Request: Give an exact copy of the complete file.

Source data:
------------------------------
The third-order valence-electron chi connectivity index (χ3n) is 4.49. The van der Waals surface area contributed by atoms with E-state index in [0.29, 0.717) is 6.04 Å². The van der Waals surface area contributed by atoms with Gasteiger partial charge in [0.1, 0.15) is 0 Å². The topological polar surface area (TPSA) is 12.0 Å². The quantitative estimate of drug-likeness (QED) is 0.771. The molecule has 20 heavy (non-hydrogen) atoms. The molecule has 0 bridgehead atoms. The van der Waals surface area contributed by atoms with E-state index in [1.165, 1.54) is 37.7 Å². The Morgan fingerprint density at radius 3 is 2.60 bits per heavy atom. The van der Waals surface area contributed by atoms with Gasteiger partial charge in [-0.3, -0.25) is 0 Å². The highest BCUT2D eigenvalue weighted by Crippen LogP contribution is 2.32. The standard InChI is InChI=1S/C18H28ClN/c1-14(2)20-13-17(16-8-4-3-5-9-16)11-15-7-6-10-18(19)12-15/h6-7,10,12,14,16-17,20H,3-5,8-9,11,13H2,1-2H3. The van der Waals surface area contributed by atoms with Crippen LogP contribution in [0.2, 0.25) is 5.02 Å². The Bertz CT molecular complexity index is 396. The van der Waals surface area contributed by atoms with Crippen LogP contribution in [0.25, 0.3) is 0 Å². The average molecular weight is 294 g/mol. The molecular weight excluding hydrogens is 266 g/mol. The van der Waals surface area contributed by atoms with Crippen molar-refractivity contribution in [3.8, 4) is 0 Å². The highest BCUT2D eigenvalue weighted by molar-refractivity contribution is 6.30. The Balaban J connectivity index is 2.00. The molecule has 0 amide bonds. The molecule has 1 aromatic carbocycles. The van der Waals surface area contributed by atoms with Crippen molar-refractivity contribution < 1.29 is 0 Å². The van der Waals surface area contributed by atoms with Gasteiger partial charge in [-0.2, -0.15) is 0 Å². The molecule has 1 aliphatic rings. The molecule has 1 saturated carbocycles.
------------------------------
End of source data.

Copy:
The third-order valence-electron chi connectivity index (χ3n) is 4.49. The van der Waals surface area contributed by atoms with E-state index in [0.29, 0.717) is 6.04 Å². The van der Waals surface area contributed by atoms with Gasteiger partial charge in [0.1, 0.15) is 0 Å². The topological polar surface area (TPSA) is 12.0 Å². The quantitative estimate of drug-likeness (QED) is 0.771. The molecule has 20 heavy (non-hydrogen) atoms. The molecule has 0 bridgehead atoms. The van der Waals surface area contributed by atoms with E-state index in [1.165, 1.54) is 37.7 Å². The Morgan fingerprint density at radius 3 is 2.60 bits per heavy atom. The van der Waals surface area contributed by atoms with Gasteiger partial charge in [-0.3, -0.25) is 0 Å². The highest BCUT2D eigenvalue weighted by Crippen LogP contribution is 2.32. The standard InChI is InChI=1S/C18H28ClN/c1-14(2)20-13-17(16-8-4-3-5-9-16)11-15-7-6-10-18(19)12-15/h6-7,10,12,14,16-17,20H,3-5,8-9,11,13H2,1-2H3. The van der Waals surface area contributed by atoms with Crippen LogP contribution in [0.2, 0.25) is 5.02 Å². The Bertz CT molecular complexity index is 396. The van der Waals surface area contributed by atoms with Crippen LogP contribution in [0.25, 0.3) is 0 Å². The average molecular weight is 294 g/mol. The molecular weight excluding hydrogens is 266 g/mol. The van der Waals surface area contributed by atoms with Crippen molar-refractivity contribution in [3.8, 4) is 0 Å². The highest BCUT2D eigenvalue weighted by molar-refractivity contribution is 6.30. The Balaban J connectivity index is 2.00. The molecule has 0 amide bonds. The molecule has 1 aromatic carbocycles. The van der Waals surface area contributed by atoms with Crippen molar-refractivity contribution < 1.29 is 0 Å². The van der Waals surface area contributed by atoms with Gasteiger partial charge in [-0.2, -0.15) is 0 Å². The molecule has 1 aliphatic rings. The molecule has 1 saturated carbocycles.